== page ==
5 found
Order:
  1. Ancient Epistolary Fictions: The Letter in Greek Literature.Patricia A. Rosenmeyer - 2001 - Cambridge University Press.
    A comprehensive look at fictive letters in Greek literature from Homer to Philostratus, first published in 2001. It includes both embedded epistolary narratives in a variety of genres, and works consisting solely of letters, such as the pseudonymous letter collections and the invented letters of the Second Sophistic. The book challenges the notion that Ovid 'invented' the fictional letter form in his Heroides and considers a wealth of Greek antecedents for the later European epistolary novel tradition. Epistolary technique always problematizes (...)
    No categories
     
    Export citation  
     
    Bookmark   2 citations  
  2.  17
    Girls at Lay in Early Greek Poetry.Patricia A. Rosenmeyer - 2004 - American Journal of Philology 125 (2):163-178.
    No categories
    Direct download (3 more)  
     
    Export citation  
     
    Bookmark   1 citation  
  3.  9
    The Unexpected Guests: Patterns of Xenia in Callimachus' 'Victoria Berenices' and Petronius' Satyricon.Patricia A. Rosenmeyer - 1991 - Classical Quarterly 41 (02):403-.
    Much of the fascination that Petronius' Satyricon holds for its readers originates in the work's gleeful violation of traditional categories of classical genres. Critical terminology makes explicit the issue of unconventionality, as it is reduced to the neutral word ‘work’ in describing the Satyricon, which, as far as we can tell, belongs to no single category , but appropriates elements from many sources in both poetry and prose. Perhaps if we had more evidence with which to compare the work, such (...)
    Direct download (3 more)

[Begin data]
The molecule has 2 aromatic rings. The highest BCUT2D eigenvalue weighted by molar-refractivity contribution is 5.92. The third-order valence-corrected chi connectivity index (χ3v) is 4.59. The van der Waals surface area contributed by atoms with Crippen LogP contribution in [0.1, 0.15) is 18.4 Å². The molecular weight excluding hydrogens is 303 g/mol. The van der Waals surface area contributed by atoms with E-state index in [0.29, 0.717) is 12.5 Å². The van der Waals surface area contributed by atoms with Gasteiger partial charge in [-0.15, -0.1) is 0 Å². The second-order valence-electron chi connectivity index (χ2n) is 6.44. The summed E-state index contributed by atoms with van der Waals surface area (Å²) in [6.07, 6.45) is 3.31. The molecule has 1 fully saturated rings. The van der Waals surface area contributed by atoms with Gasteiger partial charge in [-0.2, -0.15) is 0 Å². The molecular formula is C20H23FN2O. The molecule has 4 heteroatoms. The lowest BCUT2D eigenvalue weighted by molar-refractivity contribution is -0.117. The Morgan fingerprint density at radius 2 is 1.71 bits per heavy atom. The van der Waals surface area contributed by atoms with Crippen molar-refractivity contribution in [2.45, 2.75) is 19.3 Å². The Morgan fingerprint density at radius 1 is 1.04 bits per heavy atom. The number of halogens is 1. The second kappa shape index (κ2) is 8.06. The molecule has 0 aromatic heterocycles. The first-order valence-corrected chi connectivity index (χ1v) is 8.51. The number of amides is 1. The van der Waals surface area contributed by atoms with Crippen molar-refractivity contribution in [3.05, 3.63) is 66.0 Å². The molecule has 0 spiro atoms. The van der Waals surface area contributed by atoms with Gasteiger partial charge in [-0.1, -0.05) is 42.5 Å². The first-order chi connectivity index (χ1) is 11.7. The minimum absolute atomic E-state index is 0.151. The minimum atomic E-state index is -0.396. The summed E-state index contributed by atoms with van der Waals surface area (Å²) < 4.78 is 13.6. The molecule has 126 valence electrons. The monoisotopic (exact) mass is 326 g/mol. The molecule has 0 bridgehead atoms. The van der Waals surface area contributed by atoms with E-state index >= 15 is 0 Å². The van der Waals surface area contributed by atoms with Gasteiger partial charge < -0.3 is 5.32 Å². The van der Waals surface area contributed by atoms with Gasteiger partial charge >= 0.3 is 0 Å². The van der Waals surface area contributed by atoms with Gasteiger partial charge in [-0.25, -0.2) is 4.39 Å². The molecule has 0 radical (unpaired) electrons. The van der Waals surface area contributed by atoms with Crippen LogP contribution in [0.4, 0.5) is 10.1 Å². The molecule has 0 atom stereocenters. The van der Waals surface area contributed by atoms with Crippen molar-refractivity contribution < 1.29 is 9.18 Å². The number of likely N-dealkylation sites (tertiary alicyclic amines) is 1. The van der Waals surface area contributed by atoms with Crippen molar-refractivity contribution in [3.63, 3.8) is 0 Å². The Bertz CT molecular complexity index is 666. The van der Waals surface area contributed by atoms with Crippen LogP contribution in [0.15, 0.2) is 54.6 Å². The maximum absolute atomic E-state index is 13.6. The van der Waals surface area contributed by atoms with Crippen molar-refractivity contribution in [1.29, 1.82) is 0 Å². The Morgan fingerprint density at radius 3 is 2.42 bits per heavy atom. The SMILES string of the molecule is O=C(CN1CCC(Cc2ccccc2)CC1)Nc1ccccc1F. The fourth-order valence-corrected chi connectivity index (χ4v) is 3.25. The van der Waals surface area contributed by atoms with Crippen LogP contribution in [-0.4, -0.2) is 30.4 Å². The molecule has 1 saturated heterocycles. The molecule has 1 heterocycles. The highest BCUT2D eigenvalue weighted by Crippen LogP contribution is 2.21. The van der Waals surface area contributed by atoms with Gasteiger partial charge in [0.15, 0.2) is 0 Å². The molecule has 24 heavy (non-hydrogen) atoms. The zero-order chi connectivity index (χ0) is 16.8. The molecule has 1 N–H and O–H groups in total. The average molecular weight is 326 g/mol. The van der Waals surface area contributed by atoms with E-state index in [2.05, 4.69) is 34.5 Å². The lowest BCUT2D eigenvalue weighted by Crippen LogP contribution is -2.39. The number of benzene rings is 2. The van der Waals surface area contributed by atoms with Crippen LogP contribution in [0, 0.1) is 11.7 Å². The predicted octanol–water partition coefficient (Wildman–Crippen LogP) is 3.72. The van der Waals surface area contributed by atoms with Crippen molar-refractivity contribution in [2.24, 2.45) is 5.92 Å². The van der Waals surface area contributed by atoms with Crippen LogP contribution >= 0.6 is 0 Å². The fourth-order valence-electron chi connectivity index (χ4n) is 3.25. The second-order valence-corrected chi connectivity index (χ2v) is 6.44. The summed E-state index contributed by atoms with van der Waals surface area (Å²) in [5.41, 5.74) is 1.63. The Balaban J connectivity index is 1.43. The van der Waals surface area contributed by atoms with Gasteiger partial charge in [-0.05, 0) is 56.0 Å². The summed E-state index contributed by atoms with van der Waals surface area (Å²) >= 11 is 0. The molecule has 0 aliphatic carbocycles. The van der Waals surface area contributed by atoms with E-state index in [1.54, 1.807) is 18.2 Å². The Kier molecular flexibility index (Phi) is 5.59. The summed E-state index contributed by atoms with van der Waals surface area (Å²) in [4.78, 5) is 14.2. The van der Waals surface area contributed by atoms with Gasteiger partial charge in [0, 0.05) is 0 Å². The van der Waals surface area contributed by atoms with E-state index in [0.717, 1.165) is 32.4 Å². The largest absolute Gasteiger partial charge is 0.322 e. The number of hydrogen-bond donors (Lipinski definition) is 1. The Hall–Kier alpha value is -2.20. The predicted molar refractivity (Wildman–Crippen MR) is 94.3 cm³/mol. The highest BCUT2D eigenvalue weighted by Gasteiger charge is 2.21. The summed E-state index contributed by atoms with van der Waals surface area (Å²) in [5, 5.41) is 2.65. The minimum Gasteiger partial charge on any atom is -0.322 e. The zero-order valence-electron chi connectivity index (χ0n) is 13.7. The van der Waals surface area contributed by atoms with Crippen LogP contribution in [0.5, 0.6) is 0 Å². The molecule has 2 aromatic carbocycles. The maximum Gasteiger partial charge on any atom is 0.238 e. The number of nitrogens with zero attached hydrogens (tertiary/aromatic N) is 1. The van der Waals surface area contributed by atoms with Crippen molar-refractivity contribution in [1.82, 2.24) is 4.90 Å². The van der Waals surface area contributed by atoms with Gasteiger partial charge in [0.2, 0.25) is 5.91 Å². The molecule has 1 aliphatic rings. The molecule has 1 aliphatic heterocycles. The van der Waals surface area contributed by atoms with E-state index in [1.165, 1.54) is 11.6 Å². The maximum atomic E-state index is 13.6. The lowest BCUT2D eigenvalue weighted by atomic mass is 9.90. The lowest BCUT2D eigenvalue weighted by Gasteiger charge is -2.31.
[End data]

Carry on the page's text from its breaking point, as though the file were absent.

Export citation  
     
    Bookmark   1 citation  
  4.  22
    A Cold Reception in Callimachus' Victoria Berenices (S.H. 257–265).Patricia A. Rosenmeyer - 1993 - Classical Quarterly 43 (01):206-.
    Callimachus' Victoria Berenices has received a good deal of scholarly attention since its first publication in 1976, both from textual critics, attempting to clarify uncertain readings, and from specialists in Latin poetry, eager to trace allusions to Callimachus in Vergil, Statius, or Ovid. While the search for Callimachean influence on the later texts has proved quite fruitful, it opens up the possibility of reading certain issues inappropriately backwards into the Hellenistic material. The discovery of parallels may lead to an assumption (...)
    Direct download (3 more)  
     
    Export citation  
     
    Bookmark  
  5.  2
    A Delicate Bridegroom: Habrosunē in Sappho, Fr. 115v.Giuliana Ragusa & Patricia A. Rosenmeyer - 2019 - Classical Quarterly 69 (1):62-74.
    In Sappho's two-line fragment 115V, an unidentified speaker addresses a lucky bridegroom, wondering how best to describe him; the answer follows immediately:τίῳ σ᾿, ὦ φίλε γάμβρε, καλῶς ἐικάσδω;ὄρπακι βραδίνῳ σε μάλιστ᾿ ἐικάσδω.Dear bridegroom, to what do I best compare you?I compare you most of all to a delicate branch.
    No categories
    Direct download (2 more)  
     
    Export citation  
     
    Bookmark